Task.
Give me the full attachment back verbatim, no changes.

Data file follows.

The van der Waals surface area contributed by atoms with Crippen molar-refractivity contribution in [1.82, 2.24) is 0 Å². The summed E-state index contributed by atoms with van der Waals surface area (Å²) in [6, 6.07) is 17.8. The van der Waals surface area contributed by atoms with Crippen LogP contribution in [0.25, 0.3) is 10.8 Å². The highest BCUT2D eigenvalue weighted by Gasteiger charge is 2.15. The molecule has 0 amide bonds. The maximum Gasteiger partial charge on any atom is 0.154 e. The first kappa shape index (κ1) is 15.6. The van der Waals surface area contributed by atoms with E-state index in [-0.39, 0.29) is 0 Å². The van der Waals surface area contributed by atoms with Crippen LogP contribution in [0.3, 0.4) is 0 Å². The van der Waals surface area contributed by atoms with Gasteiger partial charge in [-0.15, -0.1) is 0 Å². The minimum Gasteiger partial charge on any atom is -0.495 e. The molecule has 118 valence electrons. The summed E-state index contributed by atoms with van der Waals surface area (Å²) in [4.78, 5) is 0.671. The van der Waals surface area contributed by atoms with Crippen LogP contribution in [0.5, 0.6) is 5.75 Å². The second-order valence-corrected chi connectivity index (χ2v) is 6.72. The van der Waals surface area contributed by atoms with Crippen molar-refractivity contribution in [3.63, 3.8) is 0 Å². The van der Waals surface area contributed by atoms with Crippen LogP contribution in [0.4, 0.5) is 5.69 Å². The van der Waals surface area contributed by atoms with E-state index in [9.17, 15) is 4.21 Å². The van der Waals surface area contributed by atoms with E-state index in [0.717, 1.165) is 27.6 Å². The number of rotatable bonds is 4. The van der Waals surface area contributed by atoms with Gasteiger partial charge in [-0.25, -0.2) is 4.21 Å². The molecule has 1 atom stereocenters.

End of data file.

The van der Waals surface area contributed by atoms with Crippen molar-refractivity contribution in [1.82, 2.24) is 0 Å². The summed E-state index contributed by atoms with van der Waals surface area (Å²) in [6, 6.07) is 17.8. The van der Waals surface area contributed by atoms with Crippen LogP contribution in [0.25, 0.3) is 10.8 Å². The highest BCUT2D eigenvalue weighted by Gasteiger charge is 2.15. The molecule has 0 amide bonds. The maximum Gasteiger partial charge on any atom is 0.154 e. The first kappa shape index (κ1) is 15.6. The van der Waals surface area contributed by atoms with E-state index in [-0.39, 0.29) is 0 Å². The van der Waals surface area contributed by atoms with Crippen LogP contribution in [0.3, 0.4) is 0 Å². The van der Waals surface area contributed by atoms with Gasteiger partial charge in [-0.15, -0.1) is 0 Å². The minimum Gasteiger partial charge on any atom is -0.495 e. The molecule has 118 valence electrons. The summed E-state index contributed by atoms with van der Waals surface area (Å²) in [4.78, 5) is 0.671. The van der Waals surface area contributed by atoms with Crippen LogP contribution in [0.5, 0.6) is 5.75 Å². The second-order valence-corrected chi connectivity index (χ2v) is 6.72. The van der Waals surface area contributed by atoms with Crippen molar-refractivity contribution in [3.63, 3.8) is 0 Å². The van der Waals surface area contributed by atoms with Crippen LogP contribution in [0.4, 0.5) is 5.69 Å². The van der Waals surface area contributed by atoms with E-state index in [9.17, 15) is 4.21 Å². The van der Waals surface area contributed by atoms with E-state index in [0.717, 1.165) is 27.6 Å². The number of rotatable bonds is 4. The van der Waals surface area contributed by atoms with Gasteiger partial charge in [-0.25, -0.2) is 4.21 Å². The molecule has 1 atom stereocenters.